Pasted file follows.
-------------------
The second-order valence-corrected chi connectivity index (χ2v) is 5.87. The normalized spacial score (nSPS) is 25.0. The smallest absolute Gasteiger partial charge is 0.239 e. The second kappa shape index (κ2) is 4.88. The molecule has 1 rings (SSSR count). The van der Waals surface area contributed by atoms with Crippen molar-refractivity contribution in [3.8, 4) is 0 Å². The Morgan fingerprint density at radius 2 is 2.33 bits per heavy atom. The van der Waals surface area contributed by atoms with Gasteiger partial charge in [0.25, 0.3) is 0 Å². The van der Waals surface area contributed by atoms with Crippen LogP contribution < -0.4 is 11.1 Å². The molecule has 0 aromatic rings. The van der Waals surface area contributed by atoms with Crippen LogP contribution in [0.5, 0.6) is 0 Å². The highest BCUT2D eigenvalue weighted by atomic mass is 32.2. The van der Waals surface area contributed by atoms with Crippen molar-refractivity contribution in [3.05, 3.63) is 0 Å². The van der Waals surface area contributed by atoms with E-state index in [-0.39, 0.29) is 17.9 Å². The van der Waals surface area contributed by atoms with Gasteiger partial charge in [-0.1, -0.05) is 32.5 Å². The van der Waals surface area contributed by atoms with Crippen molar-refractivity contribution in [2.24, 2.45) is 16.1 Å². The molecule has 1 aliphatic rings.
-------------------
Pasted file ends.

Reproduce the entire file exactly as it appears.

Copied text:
The second-order valence-corrected chi connectivity index (χ2v) is 5.87. The normalized spacial score (nSPS) is 25.0. The smallest absolute Gasteiger partial charge is 0.239 e. The second kappa shape index (κ2) is 4.88. The molecule has 1 rings (SSSR count). The van der Waals surface area contributed by atoms with Crippen molar-refractivity contribution in [3.8, 4) is 0 Å². The Morgan fingerprint density at radius 2 is 2.33 bits per heavy atom. The van der Waals surface area contributed by atoms with Gasteiger partial charge in [0.25, 0.3) is 0 Å². The van der Waals surface area contributed by atoms with Crippen LogP contribution < -0.4 is 11.1 Å². The molecule has 0 aromatic rings. The van der Waals surface area contributed by atoms with Crippen LogP contribution in [0.5, 0.6) is 0 Å². The highest BCUT2D eigenvalue weighted by atomic mass is 32.2. The van der Waals surface area contributed by atoms with Crippen molar-refractivity contribution in [3.05, 3.63) is 0 Å². The van der Waals surface area contributed by atoms with E-state index in [-0.39, 0.29) is 17.9 Å². The van der Waals surface area contributed by atoms with Gasteiger partial charge in [-0.1, -0.05) is 32.5 Å². The van der Waals surface area contributed by atoms with Crippen molar-refractivity contribution in [2.24, 2.45) is 16.1 Å². The molecule has 1 aliphatic rings.